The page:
MOSCOW. (RIA Novosti political commentator Vladimir Simonov) - Private Luke Simpson, known as "Boob" to his friends, was buried in London on Wednesday.
He is the 123rd British serviceman to die in Iraq since March 2003.
That same day, Prime Minister Tony Blair said that Britain would withdraw about 1,600 troops from Iraq in the coming months and might cut a further 500 from its 7,100-strong contingent by late summer if Iraqi forces can secure the country's south.
The prime minister's speech was optimistic, if not quite victorious. The goal of the British troops deployed mainly around Basra in southern Iraq was to gradually transfer responsibility for security in the country to the Iraqi army. It appears that Operation Sinbad, a joint British and Iraqi mission targeting police corruption and militia influence in the southern city of Basra, is over.
On Tuesday Blair talked with U.S. President George Bush over the phone, so it was not surprising that Washington's official reaction coincided with Blair's statement almost word for word.
"We're pleased that conditions in Basra have improved sufficiently that they [the British] are able to transition more control to the Iraqis," U.S. National Security Council spokesman Gordon Johndroe said.
London and Washington seem to be happy with their common success in Iraq, which only highlights a paradox: America's main ally in the Iraqi campaign has announced a troop withdrawal at a time when the Bush administration sees its only salvation in building up forces there.
This is arguably the worst time for Blair to trip up Bush.
Last week the U.S. House of Representatives passed a resolution sharply criticizing Bush for his new strategy, which involves dispatching 21,500 troops (two marine battalions and five army brigades) to Iraq. The Senate blackballed a similar resolution, but this has not stopped the Democratic opposition from planning another antiwar maneuver - the revocation of the war mandate Congress granted to Bush in October 2002.
Blair's announcement of the withdrawal at this critical hour for the U.S. administration can be interpreted only as the beginning of a split in the Western coalition in Iraq.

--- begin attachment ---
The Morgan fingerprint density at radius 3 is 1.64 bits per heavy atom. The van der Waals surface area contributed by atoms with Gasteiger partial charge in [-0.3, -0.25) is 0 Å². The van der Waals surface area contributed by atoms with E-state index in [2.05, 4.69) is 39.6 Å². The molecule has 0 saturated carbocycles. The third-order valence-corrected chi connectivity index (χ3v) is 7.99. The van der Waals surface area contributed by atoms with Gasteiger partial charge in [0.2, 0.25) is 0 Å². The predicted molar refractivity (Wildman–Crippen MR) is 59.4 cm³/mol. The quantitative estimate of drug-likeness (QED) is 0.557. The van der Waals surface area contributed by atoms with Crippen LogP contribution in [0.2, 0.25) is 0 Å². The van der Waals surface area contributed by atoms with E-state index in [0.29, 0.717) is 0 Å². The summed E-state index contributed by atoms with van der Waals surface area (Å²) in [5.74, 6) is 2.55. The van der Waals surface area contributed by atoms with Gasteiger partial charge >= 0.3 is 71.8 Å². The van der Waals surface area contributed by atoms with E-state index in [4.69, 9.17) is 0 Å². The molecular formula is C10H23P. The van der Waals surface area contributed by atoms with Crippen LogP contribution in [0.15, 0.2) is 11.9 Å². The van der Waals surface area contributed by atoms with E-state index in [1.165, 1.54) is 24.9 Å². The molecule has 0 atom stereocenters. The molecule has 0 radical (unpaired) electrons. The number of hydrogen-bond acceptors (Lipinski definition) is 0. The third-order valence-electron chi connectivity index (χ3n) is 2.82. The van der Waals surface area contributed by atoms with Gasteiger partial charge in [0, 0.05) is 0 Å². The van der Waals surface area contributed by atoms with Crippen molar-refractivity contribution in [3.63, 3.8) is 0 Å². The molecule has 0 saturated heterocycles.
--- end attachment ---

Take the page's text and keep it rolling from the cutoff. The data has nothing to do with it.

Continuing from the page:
The British prime minister's statement has strengthened the isolation of President Bush. The Democratic majority in Congress is becoming increasingly intolerant of the White House's Iraqi strategy.
Moreover, London has turned from Washington's closest ally into a bad example.
"America's leading ally in Iraq has decided that a timetable for the phased redeployment of troops is the only responsible policy to help force Iraqis to stand up for Iraq. After years of touting Prime Minister Blair's resolve, the administration should now pay attention to his new policy," Senator John Kerry has said.
Blair's withdrawal timetable has taken Britain unawares, especially because Blair himself warned the House of Commons on January 25: "Pulling out now would send the most disastrous signal to the people of Iraq."
Nevertheless, the prime minister did what he had to do. I consider it a fine example of personal courage, a sacrifice on the altar of the Labor Party's future.
For the last four years, Tony Blair has supported the opportunist U.S. operation in Iraq like Bush's lapdog, greatly damaging his political career. To cushion the effects his mistakes could have on his party, Blair has hinted that he will soon leave 10 Downing Street. He implied that he hopes the Labor Party will do better in local elections in May with a new leader, Gordon Brown, the chancellor of the exchequer.
An ICM poll conducted for The Guardian shows that the Conservatives' popularity has risen three points on last month, to 40%, while Labor's remains unchanged at 31%.
By announcing a timetable for the withdrawal of British troops from Iraq, Blair has for the first time indirectly admitted that his Iraq policy was misguided. But will British voters accept his sacrifice, and will this shift the balance in favor of the Labor Party?
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